How to Choose the Right Font Size for a Brochure

... Ciaran Griffin/Lifesize/Getty Images

Choosing the right font size can make or break a brochure, so it isn't a decision to be made lightly. The goal of a brochure is to attract attention and provide information. A brochure that is not legible, or doesn't attract attention, will simply not be read. Different font sizes should be used effectively to help readers quickly differentiate between headlines, subheads, new subjects and body type. Font size, along with font style, can help establish the mood of the brochure and play a pivotal role in the "story" it is trying to tell.

Select a highly legible font that reflects the tone of what you are trying to say. Serif fonts, such as Century Schoolbook, Century Expanded, Times New Roman, Georgia, or Palatino, work best for body type. You may prefer to select a type "family"--such as Times--using its many variations for all of your different brochure elements (body text, headlines, captions). Limit the number of fonts used to under three to achieve a consistent look that can forge your brand image.

Design a maximum visual hierarchy, making your headlines the largest font size used in the brochure. Don't boost your point size just to fill up extra space, create impact where it matters, like the front cover. Keep all subheads the same size.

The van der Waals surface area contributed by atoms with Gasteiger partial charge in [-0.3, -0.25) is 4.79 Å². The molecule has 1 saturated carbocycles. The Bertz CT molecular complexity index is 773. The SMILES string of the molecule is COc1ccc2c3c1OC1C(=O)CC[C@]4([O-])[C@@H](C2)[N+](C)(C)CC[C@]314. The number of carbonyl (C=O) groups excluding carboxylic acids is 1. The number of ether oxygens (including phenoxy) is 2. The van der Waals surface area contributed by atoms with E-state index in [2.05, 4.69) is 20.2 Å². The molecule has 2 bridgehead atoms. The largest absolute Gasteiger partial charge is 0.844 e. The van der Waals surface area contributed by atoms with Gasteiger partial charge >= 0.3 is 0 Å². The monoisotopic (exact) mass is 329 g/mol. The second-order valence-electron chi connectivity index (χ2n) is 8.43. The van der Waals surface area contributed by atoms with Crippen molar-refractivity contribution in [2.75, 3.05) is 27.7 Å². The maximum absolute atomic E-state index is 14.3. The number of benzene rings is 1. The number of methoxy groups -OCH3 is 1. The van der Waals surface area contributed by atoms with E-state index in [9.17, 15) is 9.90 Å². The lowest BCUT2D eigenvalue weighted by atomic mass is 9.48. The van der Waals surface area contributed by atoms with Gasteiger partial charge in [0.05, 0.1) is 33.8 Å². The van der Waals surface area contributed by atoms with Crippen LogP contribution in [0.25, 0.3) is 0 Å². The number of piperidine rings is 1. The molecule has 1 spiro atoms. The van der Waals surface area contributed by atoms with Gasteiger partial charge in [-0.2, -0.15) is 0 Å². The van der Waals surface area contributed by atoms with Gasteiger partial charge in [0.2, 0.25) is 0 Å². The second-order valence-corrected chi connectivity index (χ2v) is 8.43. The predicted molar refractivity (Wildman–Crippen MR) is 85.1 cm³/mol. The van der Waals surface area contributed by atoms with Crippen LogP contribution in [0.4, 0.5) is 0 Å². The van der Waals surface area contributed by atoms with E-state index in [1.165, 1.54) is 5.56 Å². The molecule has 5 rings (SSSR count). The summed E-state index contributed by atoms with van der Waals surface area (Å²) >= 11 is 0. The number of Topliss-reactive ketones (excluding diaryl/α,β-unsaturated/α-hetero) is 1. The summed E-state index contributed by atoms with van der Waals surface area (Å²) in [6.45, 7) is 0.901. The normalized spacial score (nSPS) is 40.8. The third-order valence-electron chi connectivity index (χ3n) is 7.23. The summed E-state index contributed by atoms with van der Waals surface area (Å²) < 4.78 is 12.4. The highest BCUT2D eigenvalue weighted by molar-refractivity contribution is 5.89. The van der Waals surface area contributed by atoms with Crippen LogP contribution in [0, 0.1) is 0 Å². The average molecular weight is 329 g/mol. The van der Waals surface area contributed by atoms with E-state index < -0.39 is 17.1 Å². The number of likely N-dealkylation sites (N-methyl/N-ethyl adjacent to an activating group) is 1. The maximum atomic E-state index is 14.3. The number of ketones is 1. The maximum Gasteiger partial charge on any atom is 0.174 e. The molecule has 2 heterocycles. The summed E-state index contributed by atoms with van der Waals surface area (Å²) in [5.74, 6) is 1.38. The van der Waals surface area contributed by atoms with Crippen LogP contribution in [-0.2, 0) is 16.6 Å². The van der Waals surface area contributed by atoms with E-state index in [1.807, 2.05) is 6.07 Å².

Set the text at a 12 point font size. Avoid font sizes that are smaller and more difficult to read.

Make enough room between the lines, giving the type a leading 120% to 130% the size of the type. (A 12-point text would be set on a leading of 14 to 15 points.)

Make sure that no lines in the body of the text are shorter than the font size or longer than double the font size measured in picas (range of 12 to 24 picas equals 2 to 4 inches).

Set off photo captions in bold, to create contrast, rather than setting them in a smaller type size.

Vary the font size of individual parts of the brochure according to their importance, but be consistent throughout with each part. Reserve larger type sizes for the most important headlines.

Lynn Holmgren is a freelance writer based in York, Penn. She has published articles about writing, international exchange, travel and outdoor recreation in ShowcasePA! magazine and Homgren also enjoys writing and reviewing short stories on her blog Long Story Short.